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Bruins Don't Let Crowd Hold Them Back

by Eric Russo / Boston Bruins - The overwhelming storyline heading into Monday night’s Game 3 between the Bruins and Toronto Maple Leafs was how the two teams would respond to what was predicted to be a raucous crowd at Air Canada Centre.

The Maple Leafs fans, taking in their first postseason game since 2004, lived up to the hype. But the Bruins didn’t let the crowd deter them. They answered the call, playing much more like the team that won, handily, Game 1 of this Eastern Conference quarterfinal series.

The B’s played physical, scored timely goals, and got outstanding goaltending from Tuukka Rask in a 5-2 victory that put them ahead, 2-1, in the best-of-seven series.

Before the game, the Bruins talked about coming out strong and getting off to a good start to quiet the crowd. And that’s what they did.

At 13:42 of the first, Adam McQuaid fired a slapper at the net, beating Leafs goalie James Reimer, for his first career playoff goal and a 1-0 Bruins lead.

“It was a good atmosphere, during the anthem there it was pretty loud,” said McQuaid after the win. “We've played in front of some good crowds before and you try to remind yourself to focus on your own game. At the end of the day, you've got to go out and play hockey. You try to remain focused, but feed off of it as much as you can.”

The building was quieted, especially after Rich Peverley netted his first goal of the postseason, just under six minutes into the second period, to put the Bruins up, 2-0. But Jake Gardiner got the Leafs’ faithful back on their feet at 13:45 of the middle frame to cut the deficit to, 2-1.

The B’s responded, though. Only 50 seconds later, Nathan Horton gave the Bruins back a two-goal lead, with what proved to be the winning tally. B’s Head Coach Claude Julien called it the turning point of the game.

“They scored a big goal, and obviously the fans got into it,” said Julien of Gardiner’s goal. “You could feel the electricity in the air. To me, that was probably a big turning point right there, that we could come back the next shift and score that big goal and, again, take that energy right out of the building.”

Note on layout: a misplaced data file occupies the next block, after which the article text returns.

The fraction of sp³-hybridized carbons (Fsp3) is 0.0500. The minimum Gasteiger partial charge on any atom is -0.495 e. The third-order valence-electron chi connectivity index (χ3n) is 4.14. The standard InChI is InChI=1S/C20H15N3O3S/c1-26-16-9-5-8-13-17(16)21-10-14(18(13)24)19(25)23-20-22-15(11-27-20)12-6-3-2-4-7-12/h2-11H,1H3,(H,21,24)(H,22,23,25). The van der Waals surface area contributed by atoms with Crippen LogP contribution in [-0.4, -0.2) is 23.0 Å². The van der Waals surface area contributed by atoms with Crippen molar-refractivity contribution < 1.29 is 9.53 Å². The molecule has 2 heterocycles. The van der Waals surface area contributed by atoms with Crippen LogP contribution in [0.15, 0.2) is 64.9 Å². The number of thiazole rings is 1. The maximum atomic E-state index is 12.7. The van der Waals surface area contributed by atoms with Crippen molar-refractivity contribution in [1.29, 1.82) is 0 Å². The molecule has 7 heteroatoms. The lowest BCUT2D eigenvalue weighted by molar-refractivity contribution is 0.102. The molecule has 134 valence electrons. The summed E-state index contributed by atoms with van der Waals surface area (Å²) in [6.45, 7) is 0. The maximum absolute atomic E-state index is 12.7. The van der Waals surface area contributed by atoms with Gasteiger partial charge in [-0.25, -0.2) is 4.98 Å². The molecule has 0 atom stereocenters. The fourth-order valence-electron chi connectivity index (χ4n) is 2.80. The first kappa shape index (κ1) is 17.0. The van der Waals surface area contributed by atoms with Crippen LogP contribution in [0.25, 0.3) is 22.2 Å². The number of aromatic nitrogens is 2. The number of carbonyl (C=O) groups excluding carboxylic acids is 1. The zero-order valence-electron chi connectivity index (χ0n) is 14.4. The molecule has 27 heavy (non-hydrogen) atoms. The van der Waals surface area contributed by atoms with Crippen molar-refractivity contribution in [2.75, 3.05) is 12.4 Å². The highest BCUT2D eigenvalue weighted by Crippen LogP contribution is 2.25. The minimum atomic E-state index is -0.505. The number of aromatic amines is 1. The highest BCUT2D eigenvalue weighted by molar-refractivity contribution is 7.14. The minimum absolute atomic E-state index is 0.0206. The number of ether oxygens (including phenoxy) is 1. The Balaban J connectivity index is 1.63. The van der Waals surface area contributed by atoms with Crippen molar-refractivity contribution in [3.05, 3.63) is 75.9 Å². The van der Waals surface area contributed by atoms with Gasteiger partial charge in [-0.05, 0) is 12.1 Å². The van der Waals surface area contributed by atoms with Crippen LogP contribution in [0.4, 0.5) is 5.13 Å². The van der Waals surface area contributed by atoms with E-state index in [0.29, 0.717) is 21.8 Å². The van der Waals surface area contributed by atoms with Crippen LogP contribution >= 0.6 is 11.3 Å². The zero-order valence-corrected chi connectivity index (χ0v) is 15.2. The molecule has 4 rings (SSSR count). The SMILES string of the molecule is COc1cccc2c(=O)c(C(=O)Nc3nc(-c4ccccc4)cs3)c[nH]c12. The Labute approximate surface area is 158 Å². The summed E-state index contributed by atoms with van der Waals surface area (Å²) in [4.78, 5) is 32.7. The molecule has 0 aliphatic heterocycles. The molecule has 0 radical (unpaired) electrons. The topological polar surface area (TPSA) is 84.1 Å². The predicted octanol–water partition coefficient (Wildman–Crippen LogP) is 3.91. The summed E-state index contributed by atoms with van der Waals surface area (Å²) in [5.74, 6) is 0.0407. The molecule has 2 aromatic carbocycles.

Daniel Paille then notched his second career postseason shorthanded goal 2:02 after the Horton’s score to give the Bruins a three-goal lead.

In the third, the Leafs swarmed. Phil Kessel would make it 4-2 with his second goal in as many games, 47 seconds into the final period, leading to a furious attempt at a rally by Toronto. As they tried to cut into the Bruins lead, they outshot Boston 18-6.

But with four minutes remaining in the game, and the Leafs still buzzing, Paille and his linemates, Shawn Thornton and Gregory Campbell, stepped up with a tremendous shot of energy. After spending much of the period pinned in their own end, the Bruins had their first shift of sustained pressure in the offensive zone.

The Merlot Line spent almost a minute in the Leafs end and quieted the momentum Toronto had built. It was followed by another strong shift from the Patrice Bergeron line and, eventually, David Krejci was able to toss one into an empty net to seal the victory for the Bruins.

“They came in at us and pinched a lot harder and the forecheck was more than three guys,” said Paille of the Leafs heavy pressure in the third period. “For us, we just tried to change the momentum as quick as we could, We didn't get too many shifts out there as a line, but when we did, Thorty did a great job and Soupy, as well.”

Was the noise at the Air Canada Centre a factor in the game?

“Just turned out to be another game,” Paille said. “It was exciting, but at one point I just closed my eyes and didn't think that anybody was there. For me – I can't speak for anyone else – I was trying to just focus on our team and our game.

In the end, the Bruins didn’t let the crowd get into their heads. They used it to their advantage, taking in the atmosphere and enjoying it.

“Yes, by far,” said Milan Lucic, when asked if it was the loudest he had ever heard Air Canada Centre. “I think you can totally tell that they're more than excited that playoff hockey is back. It's the center of the hockey world and they deserve playoff hockey.

“Give them credit for the way they cheered here tonight, it looked pretty cool looking at them with their fancy white and blue scarves.

“It was definitely a fun game to be a part of.”

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